3D Printers Produce Bionic Ants for Factories of the Future

Bionic ants
The 3D plastic ants are roughly the same size as a human hand and move in a similar fashion to their natural counterparts. Festo

Bionic ants produced by 3D printers are set to run the factories of the future. German engineers Festo are preparing to showcase the plastic ants, which are roughly the same size as a human hand and scuttle around in a similar fashion to their natural counterparts, at the world's biggest industrial technology fair next month.

The company has also designed lightweight robot butterflies, which weigh just 32 grams and mimic the lightweight mobility of the real insects.

The robot insects are part of Festo's Bionic Learning Network, which uses natural examples as templates for designing machinery and equipment for industrial and technical uses.

The ants, called Bionic ANTs (Autonomous Networking Technologies), exhibit the same cooperative behaviour seen in real ant colonies. Each comes with a head-mounted camera and communicate with each other via a wireless network. They have six legs made from flexible ceramic actuators and pincers which allow them to pick up and transport small objects.

Each of the machines measures 13.5cm are powered by two lithium batteries, which can be charged by the ants docking their antennae against a charging station.

Festo will present the robot insects at the Hannover Messe technology fair next month. The products are used to model future industrial robot development.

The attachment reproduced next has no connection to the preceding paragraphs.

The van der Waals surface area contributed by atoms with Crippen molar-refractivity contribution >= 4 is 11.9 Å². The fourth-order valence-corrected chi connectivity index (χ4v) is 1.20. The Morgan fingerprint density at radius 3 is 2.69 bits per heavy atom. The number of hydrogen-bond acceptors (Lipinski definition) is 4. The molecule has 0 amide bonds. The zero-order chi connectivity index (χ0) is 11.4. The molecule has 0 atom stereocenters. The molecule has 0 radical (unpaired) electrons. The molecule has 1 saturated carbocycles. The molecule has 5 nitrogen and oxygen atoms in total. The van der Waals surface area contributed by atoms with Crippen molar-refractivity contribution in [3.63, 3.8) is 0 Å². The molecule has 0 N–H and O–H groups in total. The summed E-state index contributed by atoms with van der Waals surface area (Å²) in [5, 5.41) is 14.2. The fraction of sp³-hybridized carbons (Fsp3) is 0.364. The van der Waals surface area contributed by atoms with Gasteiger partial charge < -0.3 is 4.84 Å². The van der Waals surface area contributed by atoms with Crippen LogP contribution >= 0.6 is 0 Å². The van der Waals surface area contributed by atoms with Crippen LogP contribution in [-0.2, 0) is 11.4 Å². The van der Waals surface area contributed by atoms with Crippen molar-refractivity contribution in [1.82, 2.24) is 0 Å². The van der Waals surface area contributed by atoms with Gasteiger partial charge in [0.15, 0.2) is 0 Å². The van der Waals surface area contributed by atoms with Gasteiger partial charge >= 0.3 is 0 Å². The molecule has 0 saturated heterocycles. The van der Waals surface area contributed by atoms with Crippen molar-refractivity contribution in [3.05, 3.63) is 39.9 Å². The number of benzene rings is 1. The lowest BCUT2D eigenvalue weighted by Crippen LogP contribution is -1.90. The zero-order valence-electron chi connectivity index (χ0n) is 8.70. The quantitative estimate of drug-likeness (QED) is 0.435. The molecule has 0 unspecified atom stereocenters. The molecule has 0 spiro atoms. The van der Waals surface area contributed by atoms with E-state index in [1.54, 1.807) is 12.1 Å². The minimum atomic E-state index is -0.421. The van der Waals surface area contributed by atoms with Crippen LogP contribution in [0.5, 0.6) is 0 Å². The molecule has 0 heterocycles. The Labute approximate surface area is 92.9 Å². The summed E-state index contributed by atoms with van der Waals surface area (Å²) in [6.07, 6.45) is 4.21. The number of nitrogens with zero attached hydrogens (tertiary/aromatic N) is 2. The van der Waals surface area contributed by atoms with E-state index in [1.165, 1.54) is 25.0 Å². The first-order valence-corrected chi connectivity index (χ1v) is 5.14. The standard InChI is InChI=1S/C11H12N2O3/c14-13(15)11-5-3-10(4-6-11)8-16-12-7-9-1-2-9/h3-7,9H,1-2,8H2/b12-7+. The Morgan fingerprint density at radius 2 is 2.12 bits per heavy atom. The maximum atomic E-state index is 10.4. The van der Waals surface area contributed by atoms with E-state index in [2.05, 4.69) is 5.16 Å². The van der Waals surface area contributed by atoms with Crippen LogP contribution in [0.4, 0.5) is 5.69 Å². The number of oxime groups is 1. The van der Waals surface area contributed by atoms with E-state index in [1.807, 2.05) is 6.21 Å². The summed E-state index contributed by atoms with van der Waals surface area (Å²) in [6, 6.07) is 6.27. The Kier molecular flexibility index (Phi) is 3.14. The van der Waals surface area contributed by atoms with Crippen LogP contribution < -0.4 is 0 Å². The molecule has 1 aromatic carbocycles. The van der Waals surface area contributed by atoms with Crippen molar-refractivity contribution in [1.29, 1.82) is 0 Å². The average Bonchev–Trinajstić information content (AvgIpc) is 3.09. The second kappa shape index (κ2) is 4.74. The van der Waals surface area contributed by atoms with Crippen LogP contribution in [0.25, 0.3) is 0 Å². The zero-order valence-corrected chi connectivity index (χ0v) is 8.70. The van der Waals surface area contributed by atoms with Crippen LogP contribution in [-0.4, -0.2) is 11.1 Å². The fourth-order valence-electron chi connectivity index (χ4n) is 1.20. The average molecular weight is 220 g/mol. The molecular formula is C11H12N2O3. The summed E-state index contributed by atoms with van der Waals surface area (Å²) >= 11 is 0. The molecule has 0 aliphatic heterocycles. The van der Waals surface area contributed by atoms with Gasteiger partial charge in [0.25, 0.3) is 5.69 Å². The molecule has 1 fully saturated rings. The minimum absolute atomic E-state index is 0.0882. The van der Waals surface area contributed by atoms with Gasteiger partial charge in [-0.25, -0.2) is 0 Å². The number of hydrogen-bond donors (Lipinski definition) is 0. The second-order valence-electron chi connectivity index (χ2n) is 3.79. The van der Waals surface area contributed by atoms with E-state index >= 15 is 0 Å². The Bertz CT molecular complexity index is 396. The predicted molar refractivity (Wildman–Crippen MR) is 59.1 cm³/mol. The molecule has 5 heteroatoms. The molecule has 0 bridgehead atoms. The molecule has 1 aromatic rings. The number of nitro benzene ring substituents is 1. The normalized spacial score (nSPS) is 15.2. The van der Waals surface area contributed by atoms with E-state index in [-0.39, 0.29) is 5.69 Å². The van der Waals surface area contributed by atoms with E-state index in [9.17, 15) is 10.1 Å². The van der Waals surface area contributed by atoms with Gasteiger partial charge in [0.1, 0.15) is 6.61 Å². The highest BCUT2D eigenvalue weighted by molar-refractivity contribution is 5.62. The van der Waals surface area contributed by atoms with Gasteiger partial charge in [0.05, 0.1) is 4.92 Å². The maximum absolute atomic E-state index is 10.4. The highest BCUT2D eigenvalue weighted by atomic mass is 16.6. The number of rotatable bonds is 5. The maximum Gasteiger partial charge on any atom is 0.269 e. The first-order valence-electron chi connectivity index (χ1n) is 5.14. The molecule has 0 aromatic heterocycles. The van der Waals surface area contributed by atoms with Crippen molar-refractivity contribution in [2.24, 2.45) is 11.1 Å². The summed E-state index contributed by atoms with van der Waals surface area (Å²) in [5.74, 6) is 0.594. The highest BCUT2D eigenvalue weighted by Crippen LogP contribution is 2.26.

The bionic butterflies have a 50cm wingspan and coordinate their flying direction through a series of infrared cameras which track the robots' movements and relay information to them through a central computer system. The butterflies could be used in a similar fashion to drones for aerial filming.

The German engineers have previously designed robotic penguins which used 3D sonar to navigate through water and a remotely-controlled bionic kangaroo with spring-loaded legs to mimic the bouncing movement of its natural counterpart.

Additive manufacturing or 3D printing is the process of making a three-dimensional object from a digital file which dictates the design of the object. Metal or plastic powder is used as the base material which is melted and cut into layers by a moving laser or electron beam. Horizontal layers of powder are continually melted and shaped until the final object takes form.